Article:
Cutting Edge Precision Medicine Trial Available for Cancer Patients
Precision medicine is likely the next big thing in cancer news. What is precision medicine? It’s a treatment approach that takes into account individual differences in people’s genes, environments, and lifestyles. Precision medicine gives clinicians tools to better understand the complex mechanisms underlying a patient’s health, disease, or condition, and to better predict which treatments will be most effective. Thanks to Iowa Oncology Research Association (IORA) and John Stoddard Cancer Center, patients no longer need to travel far from home to enroll in a large precision medicine trial.
“If you look at two people with the same type and stage of cancer, why does one patient well and the other doesn’t?” asked Dr. Robert Behrens, local principal investigator of the study. “This study looks at treating patients based on the individuality of their tumor rather than simply their cancer type and stage.”
IORA is taking part in the Molecular Analysis for Therapy Choice (MATCH)
clinical trial. MATCH is a national precision medicine trial that explores treating patients based on the molecular profiles of their tumors. MATCH is for adults with solid tumor and lymphomas that no longer respond to standard treatment. The trial opened for enrollment in August 2015 with 10 treatments, closed for an interim analysis, and has now re-opened with 24 treatments. Each treatment will enroll adults with advanced solid tumors and lymphomas that are no longer responding (or never responded) to standard therapy and have begun to grow.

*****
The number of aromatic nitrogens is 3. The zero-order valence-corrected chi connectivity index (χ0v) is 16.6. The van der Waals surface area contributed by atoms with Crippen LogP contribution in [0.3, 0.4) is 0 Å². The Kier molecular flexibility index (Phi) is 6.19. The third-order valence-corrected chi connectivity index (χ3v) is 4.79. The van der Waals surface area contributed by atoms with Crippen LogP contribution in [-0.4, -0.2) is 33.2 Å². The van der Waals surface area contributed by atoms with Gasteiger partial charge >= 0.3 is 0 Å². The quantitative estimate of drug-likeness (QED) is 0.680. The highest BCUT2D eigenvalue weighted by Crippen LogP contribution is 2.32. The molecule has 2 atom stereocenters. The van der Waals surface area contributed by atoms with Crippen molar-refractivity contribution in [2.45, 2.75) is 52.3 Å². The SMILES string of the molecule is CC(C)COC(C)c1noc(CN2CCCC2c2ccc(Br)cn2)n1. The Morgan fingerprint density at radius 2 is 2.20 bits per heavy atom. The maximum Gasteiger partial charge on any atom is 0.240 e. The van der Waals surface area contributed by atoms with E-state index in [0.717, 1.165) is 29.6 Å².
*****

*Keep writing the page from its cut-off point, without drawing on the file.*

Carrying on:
About 5,000 cancer patients will be screened with a tumor biopsy. The biopsied tumor tissue will undergo gene sequencing. Gene sequencing will look for changes in 143 genes. If a patient’s tumor has a genetic abnormality that matches one targeted by a drug used in the trial, the patient will be eligible to join the treatment portion of the MATCH trial. Not all patients will have tumors with an abnormality that matches a drug being tested. Patients with tumors that share the same genetic abnormality, regardless of tumor type, will receive the drug that targets that abnormality. The drugs included in the trial have all either been approved by the U.S. Food and Drug Administration (FDA) for another cancer indication or are still being tested in other clinical trials but have shown some effectiveness against tumors with a particular genetic alteration(s).
Once enrolled, patients will be treated with the targeted drug for as long as their tumor shrinks or remains stable. The trial covers the cost of the biopsy and molecular tests, and patients will receive the drugs without charge if they are eligible to enroll for an NCI-MATCH treatment.
Do you have cancer that has returned or gotten worse after standard treatment, or has no standard treatment? If so, consider asking your doctor about this study. Visit www.iora.org
for more information.